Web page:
By John C. Alsedek:
When last we met, the topic was the radio career of Boris Karloff. He was the most prolific of the horror "kings" in terms of his audio output (with one possible exception, as you’ll see in a bit), but certainly not the only one. In fact, most of the silver screen’s thrill-masters did at least some radio work.
The granddaddy of them all, Lon Chaney Sr., had already passed on before radio drama caught on; his son, Lon Chaney Jr., did essentially no radio (one appearance as himself) for reasons speculated to be related to his battle with alcohol. But the other six of the "Great Eight"—Karloff, Bela Lugosi, Vincent Price, Peter Lorre, John Carradine, and Claude Rains—all had radio careers of some substance. Carradine and Rains did about a dozen shows each; while Lugosi did about 30–40 radio shows, including the memorable Suspense episode "The Doctor Prescribed Death." However, Peter Lorre and Vincent Price eclipsed everyone but Karloff, both in overall output and in another respect: they both hosted their own shows!
Peter Lorre arrived on the Hollywood scene in the mid-30’s after a successful stage and screen career in Europe, but it wasn’t until his role in 1941’s The Maltese Falcon that he became a major "star of the suspenseful." That’s when his radio credits began; between 1941 and 1947, he appeared on most of the top mystery/horror shows such as Suspense, Inner Sanctum Mysteries, The Whistler, and Molle Mystery Theater. Combined with his already-iconic film persona, Lorre seemed like a natural to do his own show; and that’s what happened during the summer of 1947.
NBC introduced Mystery in the Air as a summer replacement series, with Lorre as host and lead actor of all thirteen episodes (as a fun side note, the show’s announcer was future Dragnet and M*A*S*H* star Harry Morgan!) Although Lorre had played a wide variety of roles during his Hollywood career to that date—including a great comedic turn in Arsenic and Old Lace—he was most widely identified with horror & mystery, and Mystery in the Air took full advantage of that.
All thirteen stories, including adaptations of Edgar Allan Poe’s "The Black Cat" and "The Tell-Tale Heart," presented Lorre with the opportunity to play tortured souls driven mad by unnatural circumstances—and Lorre took full advantage. In fact, he would get so engrossed in his performances that, on occasion, his script would go flying from his hands and the rest of the cast would have to wing it until he could gather his pages back up.
My personal favorite of all of Lorre’s Mystery in the Air performances is an adaptation of Guy de Maupassant’s "The Horla," a tale in which a man (Lorre) becomes convinced that he is being stalked by an invisible monster from the stars. It’s never made clear whether there really is a Horla, or whether it’s all in the man’s head, but it doesn’t matter because it’s a thoroughly engrossing thirty minutes. It’s also memorable for a rare moment where Lorre breaks through the fourth wall and rages to the audience how the Horla will "get" everyone, before he manages to get himself under control. We actually did our own version of "The Horla" for our revival of SUSPENSE; it stars Christopher Duva and Flapper Press’s own Elizabeth Gracen in what remains one of my favorite episodes!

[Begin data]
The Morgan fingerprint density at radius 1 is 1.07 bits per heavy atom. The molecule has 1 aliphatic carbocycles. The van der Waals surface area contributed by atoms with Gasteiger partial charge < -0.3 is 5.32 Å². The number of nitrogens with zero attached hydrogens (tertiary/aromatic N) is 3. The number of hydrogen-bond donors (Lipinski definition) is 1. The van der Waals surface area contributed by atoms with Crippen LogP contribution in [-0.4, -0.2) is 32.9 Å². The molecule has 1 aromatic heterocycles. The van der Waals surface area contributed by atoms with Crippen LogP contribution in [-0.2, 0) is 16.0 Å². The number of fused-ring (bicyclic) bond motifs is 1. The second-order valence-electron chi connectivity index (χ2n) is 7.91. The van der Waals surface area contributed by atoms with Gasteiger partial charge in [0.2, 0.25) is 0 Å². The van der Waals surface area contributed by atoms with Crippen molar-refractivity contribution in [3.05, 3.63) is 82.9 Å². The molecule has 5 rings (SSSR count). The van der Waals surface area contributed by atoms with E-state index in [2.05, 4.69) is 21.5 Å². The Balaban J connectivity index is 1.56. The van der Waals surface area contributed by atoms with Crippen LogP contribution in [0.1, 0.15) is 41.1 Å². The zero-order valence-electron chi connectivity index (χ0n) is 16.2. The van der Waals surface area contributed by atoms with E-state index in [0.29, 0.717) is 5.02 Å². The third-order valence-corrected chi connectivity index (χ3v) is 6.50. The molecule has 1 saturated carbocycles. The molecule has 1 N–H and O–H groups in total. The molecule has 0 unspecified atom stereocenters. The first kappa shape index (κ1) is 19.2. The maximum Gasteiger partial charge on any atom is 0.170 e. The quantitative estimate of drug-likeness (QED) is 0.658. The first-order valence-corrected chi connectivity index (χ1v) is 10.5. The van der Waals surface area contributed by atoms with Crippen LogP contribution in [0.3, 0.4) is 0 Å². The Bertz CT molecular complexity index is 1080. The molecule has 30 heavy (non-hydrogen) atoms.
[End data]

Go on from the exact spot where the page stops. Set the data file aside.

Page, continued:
Mystery in the Air did okay in terms of ratings, but not well enough to warrant additional episodes beyond the thirteen originally planned. That’s unfortunate, because it’s a fun series, and one I’d definitely recommend checking out; episodes are available at archive.org.
Vincent Price had a much longer radio career than even Karloff, and a bit more varied; not only did he do the horror/mystery shows you’d expect (his performances in the classic Suspense episodes "Fugue in C Minor" and "Three Skeleton Key" are especially worth a listen), but he also played Leslie Charteris’ jewel thief-turned-troubleshooter Simon Templar on The Adventures of the Saint from 1947–1951. Unlike some horror stars such as Bela Lugosi, who admitted that he never much cared for radio work, Price had an unabashed love of the medium, even continuing to do shows such as Suspense and Yours Truly, Johnny Dollar into the last days of radio’s "Golden Age" in the late 1950s. So, it’s not surprising that Price ended up hosting not one but two radio anthology series during the 1970’s.
The first of them was a BBC Radio series called The Price of Fear, which ran for 22 episodes in total, starting in 1973. Price served as host and star of each episode; in an added twist, many of the episodes were couched as fictional adventures of the horror legend himself! It’s a little harder to find than some other old-time radio shows, but some examples are up on YouTube.
As for the other radio anthology Vincent Price was the host of, The Sears Radio Theater premiered in 1979 and ran every weeknight on CBS Radio—often paired with the long-running CBS Radio Mystery Theater. The Sears Radio Theater featured a unique format, with each day of the week dedicated to a particular genre; Price was the host and sometimes-star of the "mystery and suspense" shows on Wednesdays.
And speaking of The Sears Radio Theater . . . that all-but-forgotten series from the brief radio renaissance of the 1970’s is our topic for next time. Until then, thanks for tuning in!